Worcester’s GrandEvolution Still Rocking After More Than a Decade
Friday, February 08, 2013
|Photo: Chris Norton|
The group has even toured nationally, playing in small and medium sized venues, sharing the stage with notable alternative acts including, but not limited to, Soul Asylum, Andrew Varner, and the Wandas. The band has released three full length albums and three additional EPs, and have received various accolades from local publications celebrating their music and the hypnotically mellow and soothing vocals of lead vocalist, guitarist, songwriter and co-founder of the band, Sarah Kenyon.
But this has by no means been easy. The band's emerging success has come after immense hard work and even a few setbacks. Though they enjoy music and couldn't think of their life without it, the life of the musician is demanding in more ways than one. This fact shows one must truly have an innate love and passion for the art to continue with it for as long as they have.
"I enjoy writing songs, performing, booking shows, touring, recording, releasing records and pretty much everything that comes along with being in a band. The only part I don't like is the expense; it is a very expensive lifestyle! Gear, recording, touring, renting a place to practice, promotions are all costly," says Kenyon.
Indeed, she must work two jobs on top of her music career.
But, she goes on, "writing has always been a place for me to express how I feel in a fun and creative way, and I like being able to give or sell my art to others who want to listen."
Kenyon also tells of the particular struggles they've had in their efforts to record and produce their music.
"Recording has been a difficult learning experience," she explains. "We dealt with more than a few producers and engineers along the way who were just out to rip us off. I could write a book on how awful our recording experience was for The Recovery (our 2010 release)."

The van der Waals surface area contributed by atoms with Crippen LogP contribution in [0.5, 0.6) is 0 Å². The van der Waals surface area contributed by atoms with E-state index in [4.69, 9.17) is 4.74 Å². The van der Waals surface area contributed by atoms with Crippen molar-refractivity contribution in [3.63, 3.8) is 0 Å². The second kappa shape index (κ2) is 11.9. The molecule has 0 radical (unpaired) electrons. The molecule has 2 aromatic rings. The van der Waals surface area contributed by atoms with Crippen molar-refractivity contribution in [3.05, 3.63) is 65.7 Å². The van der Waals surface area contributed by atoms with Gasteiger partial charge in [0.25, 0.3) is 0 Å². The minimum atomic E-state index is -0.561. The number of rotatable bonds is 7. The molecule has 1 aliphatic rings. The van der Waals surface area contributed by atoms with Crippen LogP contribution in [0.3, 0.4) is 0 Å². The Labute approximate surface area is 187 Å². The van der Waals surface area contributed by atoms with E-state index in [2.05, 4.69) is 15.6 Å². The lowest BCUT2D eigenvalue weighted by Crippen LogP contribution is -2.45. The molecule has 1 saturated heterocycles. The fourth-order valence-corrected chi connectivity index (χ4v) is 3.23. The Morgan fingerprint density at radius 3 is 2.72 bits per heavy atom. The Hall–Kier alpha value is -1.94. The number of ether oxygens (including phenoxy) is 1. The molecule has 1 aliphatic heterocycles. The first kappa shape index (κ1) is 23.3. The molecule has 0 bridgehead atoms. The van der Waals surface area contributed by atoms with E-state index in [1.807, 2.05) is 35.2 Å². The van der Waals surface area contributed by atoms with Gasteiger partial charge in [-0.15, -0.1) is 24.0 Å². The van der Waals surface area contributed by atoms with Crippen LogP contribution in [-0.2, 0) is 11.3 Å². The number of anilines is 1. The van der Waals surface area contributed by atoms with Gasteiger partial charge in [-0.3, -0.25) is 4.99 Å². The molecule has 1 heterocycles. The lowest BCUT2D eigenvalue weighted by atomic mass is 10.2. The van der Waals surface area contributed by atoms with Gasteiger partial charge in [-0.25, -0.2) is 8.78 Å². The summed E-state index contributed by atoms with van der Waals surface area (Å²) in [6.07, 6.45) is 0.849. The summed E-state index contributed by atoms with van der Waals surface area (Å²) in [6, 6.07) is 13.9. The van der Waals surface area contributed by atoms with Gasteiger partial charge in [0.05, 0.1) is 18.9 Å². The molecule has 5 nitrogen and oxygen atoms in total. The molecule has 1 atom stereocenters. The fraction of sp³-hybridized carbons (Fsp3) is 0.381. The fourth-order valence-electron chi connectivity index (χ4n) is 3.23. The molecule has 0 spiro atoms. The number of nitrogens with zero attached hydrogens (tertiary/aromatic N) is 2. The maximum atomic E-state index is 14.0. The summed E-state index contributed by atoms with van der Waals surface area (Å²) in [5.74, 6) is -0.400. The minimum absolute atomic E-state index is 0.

Instead of allowing this awful experience to embitter them, it made them stronger. The group took it to heart, made sure they never forgot it and, in the end, learned from it.
"If you purchase a hard copy from us at the shows you'll notice the 3 snakes on the actual CD. That was for the 3 snakes that tried to take advantage of us. It's called The Recovery because we salvaged what we could for tracks so we could release the record so that we'd have a product to tour with."
Thankfully, according to Sarah, they've largely mastered the art of recording on their own. Their most recent album is a 2012 release entitled Collide which is available for purchase on iTunes. The album received praise from fans all over the world. They even made a music video for the positively delightful and energetic pop song "Sweetheart."
With 15 new songs written, the band is currently working on a new album that they hope to finish up this fall.
Listening to their music, you will certainly notice the influences of '90s alternative rock and pop bands such as the Cranberries and Soul Asylum. This is no coincidence.
"Growing up, my mom always had an acoustic guitar hanging around the house and I'd always wanted to play, but it wasn't until I went to my first concert (the Cranberries, Toad the Wet Sprocket and Cracker) that I decided to take a few guitar lessons," says Kenyon.
"I saw Soul Asylum a few months later with the Jayhawks, Matthew Sweet and Victoria Williams and that show pretty much changed my life! After seeing Soul Asylum, I knew rocking out in a band was what I wanted to do and I haven't stopped since!"
Other members of the band include Sarah's fellow co-founder Scott Kenyon on drums, Dave Trombley on lead guitar, and Steve Saritelli on bass.
You can commonly see them playing their vivacious "all out rock" shows at a plethora of different local venues including Ralph's Diner, the Lucky Dog, Tammany Hall, the Raven, the Ship Room, The Spot Underground, the Ruins, The Met Cafe, Mohegan Sun, The Lazy Dog, TT the Bears, The Middle East upstairs and downstairs, Church of Boston, Copperfields, and O'Briens.
"I hope that people can relate to the songs. Even if they don't, I hope they find the music to be catchy enough to want to check us out live, or look us up on ITunes! No one can seem to pinpoint exactly who we sound like. I like that people think we are unique!" Kenyon says of what she hopes listeners or concert-goers get out of the music.
"I definitely have fun playing shows, and it's a great feeling when people appreciate your work."
To hear music and found out more about the GrandEvolution, visit their website or find them on Facebook or at ReverbNation.